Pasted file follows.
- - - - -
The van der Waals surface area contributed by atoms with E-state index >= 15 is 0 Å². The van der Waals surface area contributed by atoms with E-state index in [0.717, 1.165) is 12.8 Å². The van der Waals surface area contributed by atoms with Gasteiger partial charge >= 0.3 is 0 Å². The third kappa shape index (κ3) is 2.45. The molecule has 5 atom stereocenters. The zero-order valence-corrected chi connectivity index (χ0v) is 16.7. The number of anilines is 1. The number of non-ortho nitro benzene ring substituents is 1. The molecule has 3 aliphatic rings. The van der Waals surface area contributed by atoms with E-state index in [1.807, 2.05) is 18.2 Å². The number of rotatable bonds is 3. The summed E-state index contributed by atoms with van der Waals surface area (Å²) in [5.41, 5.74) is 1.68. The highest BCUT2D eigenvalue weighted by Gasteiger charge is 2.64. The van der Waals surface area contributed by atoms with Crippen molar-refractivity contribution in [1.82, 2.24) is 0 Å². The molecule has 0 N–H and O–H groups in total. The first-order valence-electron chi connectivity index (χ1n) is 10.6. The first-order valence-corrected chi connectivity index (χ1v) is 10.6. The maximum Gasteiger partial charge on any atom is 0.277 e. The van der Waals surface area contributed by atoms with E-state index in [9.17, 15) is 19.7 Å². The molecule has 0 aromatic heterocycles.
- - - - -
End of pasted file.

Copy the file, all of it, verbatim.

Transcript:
The van der Waals surface area contributed by atoms with E-state index >= 15 is 0 Å². The van der Waals surface area contributed by atoms with E-state index in [0.717, 1.165) is 12.8 Å². The van der Waals surface area contributed by atoms with Gasteiger partial charge >= 0.3 is 0 Å². The third kappa shape index (κ3) is 2.45. The molecule has 5 atom stereocenters. The zero-order valence-corrected chi connectivity index (χ0v) is 16.7. The number of anilines is 1. The number of non-ortho nitro benzene ring substituents is 1. The molecule has 3 aliphatic rings. The van der Waals surface area contributed by atoms with E-state index in [1.807, 2.05) is 18.2 Å². The number of rotatable bonds is 3. The summed E-state index contributed by atoms with van der Waals surface area (Å²) in [5.41, 5.74) is 1.68. The highest BCUT2D eigenvalue weighted by Gasteiger charge is 2.64. The van der Waals surface area contributed by atoms with Crippen molar-refractivity contribution in [1.82, 2.24) is 0 Å². The molecule has 0 N–H and O–H groups in total. The first-order valence-electron chi connectivity index (χ1n) is 10.6. The first-order valence-corrected chi connectivity index (χ1v) is 10.6. The maximum Gasteiger partial charge on any atom is 0.277 e. The van der Waals surface area contributed by atoms with E-state index in [9.17, 15) is 19.7 Å². The molecule has 0 aromatic heterocycles.